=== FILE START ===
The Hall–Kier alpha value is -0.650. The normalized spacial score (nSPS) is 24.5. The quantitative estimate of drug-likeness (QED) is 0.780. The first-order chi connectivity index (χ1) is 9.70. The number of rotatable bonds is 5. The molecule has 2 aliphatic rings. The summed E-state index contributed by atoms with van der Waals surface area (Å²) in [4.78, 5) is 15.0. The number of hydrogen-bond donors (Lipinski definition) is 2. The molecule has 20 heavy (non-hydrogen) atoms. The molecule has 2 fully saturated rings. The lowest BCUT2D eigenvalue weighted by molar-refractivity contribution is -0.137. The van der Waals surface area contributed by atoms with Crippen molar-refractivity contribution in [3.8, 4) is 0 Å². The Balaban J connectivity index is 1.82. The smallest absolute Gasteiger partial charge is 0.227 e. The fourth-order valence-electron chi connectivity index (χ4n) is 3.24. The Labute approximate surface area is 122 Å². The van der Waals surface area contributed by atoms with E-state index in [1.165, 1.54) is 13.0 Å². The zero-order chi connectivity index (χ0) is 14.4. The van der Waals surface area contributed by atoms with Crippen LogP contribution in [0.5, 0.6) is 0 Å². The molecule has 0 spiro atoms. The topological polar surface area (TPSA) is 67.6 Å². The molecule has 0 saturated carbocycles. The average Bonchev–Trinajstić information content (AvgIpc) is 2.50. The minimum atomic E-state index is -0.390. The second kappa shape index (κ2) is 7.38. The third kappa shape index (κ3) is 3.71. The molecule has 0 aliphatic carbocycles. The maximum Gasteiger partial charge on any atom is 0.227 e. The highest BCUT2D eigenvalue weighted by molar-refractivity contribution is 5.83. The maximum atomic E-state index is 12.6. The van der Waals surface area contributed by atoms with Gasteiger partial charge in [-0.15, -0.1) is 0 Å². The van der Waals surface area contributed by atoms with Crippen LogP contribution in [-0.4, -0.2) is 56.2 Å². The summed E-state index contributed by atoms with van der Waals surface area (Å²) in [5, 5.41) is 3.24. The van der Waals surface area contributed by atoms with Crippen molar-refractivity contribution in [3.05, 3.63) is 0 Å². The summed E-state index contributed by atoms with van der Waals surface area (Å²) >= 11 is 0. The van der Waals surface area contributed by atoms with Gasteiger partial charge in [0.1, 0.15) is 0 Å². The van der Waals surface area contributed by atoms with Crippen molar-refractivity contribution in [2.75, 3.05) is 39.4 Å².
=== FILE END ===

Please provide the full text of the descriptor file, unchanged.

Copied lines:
The Hall–Kier alpha value is -0.650. The normalized spacial score (nSPS) is 24.5. The quantitative estimate of drug-likeness (QED) is 0.780. The first-order chi connectivity index (χ1) is 9.70. The number of rotatable bonds is 5. The molecule has 2 aliphatic rings. The summed E-state index contributed by atoms with van der Waals surface area (Å²) in [4.78, 5) is 15.0. The number of hydrogen-bond donors (Lipinski definition) is 2. The molecule has 20 heavy (non-hydrogen) atoms. The molecule has 2 fully saturated rings. The lowest BCUT2D eigenvalue weighted by molar-refractivity contribution is -0.137. The van der Waals surface area contributed by atoms with Crippen molar-refractivity contribution in [3.8, 4) is 0 Å². The Balaban J connectivity index is 1.82. The smallest absolute Gasteiger partial charge is 0.227 e. The fourth-order valence-electron chi connectivity index (χ4n) is 3.24. The Labute approximate surface area is 122 Å². The van der Waals surface area contributed by atoms with E-state index in [1.165, 1.54) is 13.0 Å². The zero-order chi connectivity index (χ0) is 14.4. The van der Waals surface area contributed by atoms with Crippen LogP contribution in [0.5, 0.6) is 0 Å². The molecule has 0 spiro atoms. The topological polar surface area (TPSA) is 67.6 Å². The molecule has 0 saturated carbocycles. The average Bonchev–Trinajstić information content (AvgIpc) is 2.50. The minimum atomic E-state index is -0.390. The second kappa shape index (κ2) is 7.38. The third kappa shape index (κ3) is 3.71. The molecule has 0 aliphatic carbocycles. The maximum Gasteiger partial charge on any atom is 0.227 e. The highest BCUT2D eigenvalue weighted by molar-refractivity contribution is 5.83. The maximum atomic E-state index is 12.6. The van der Waals surface area contributed by atoms with Gasteiger partial charge in [-0.15, -0.1) is 0 Å². The van der Waals surface area contributed by atoms with Crippen LogP contribution in [-0.4, -0.2) is 56.2 Å². The summed E-state index contributed by atoms with van der Waals surface area (Å²) in [5, 5.41) is 3.24. The van der Waals surface area contributed by atoms with Crippen molar-refractivity contribution in [3.05, 3.63) is 0 Å². The summed E-state index contributed by atoms with van der Waals surface area (Å²) >= 11 is 0. The van der Waals surface area contributed by atoms with Gasteiger partial charge in [0.1, 0.15) is 0 Å². The van der Waals surface area contributed by atoms with Crippen molar-refractivity contribution in [2.75, 3.05) is 39.4 Å².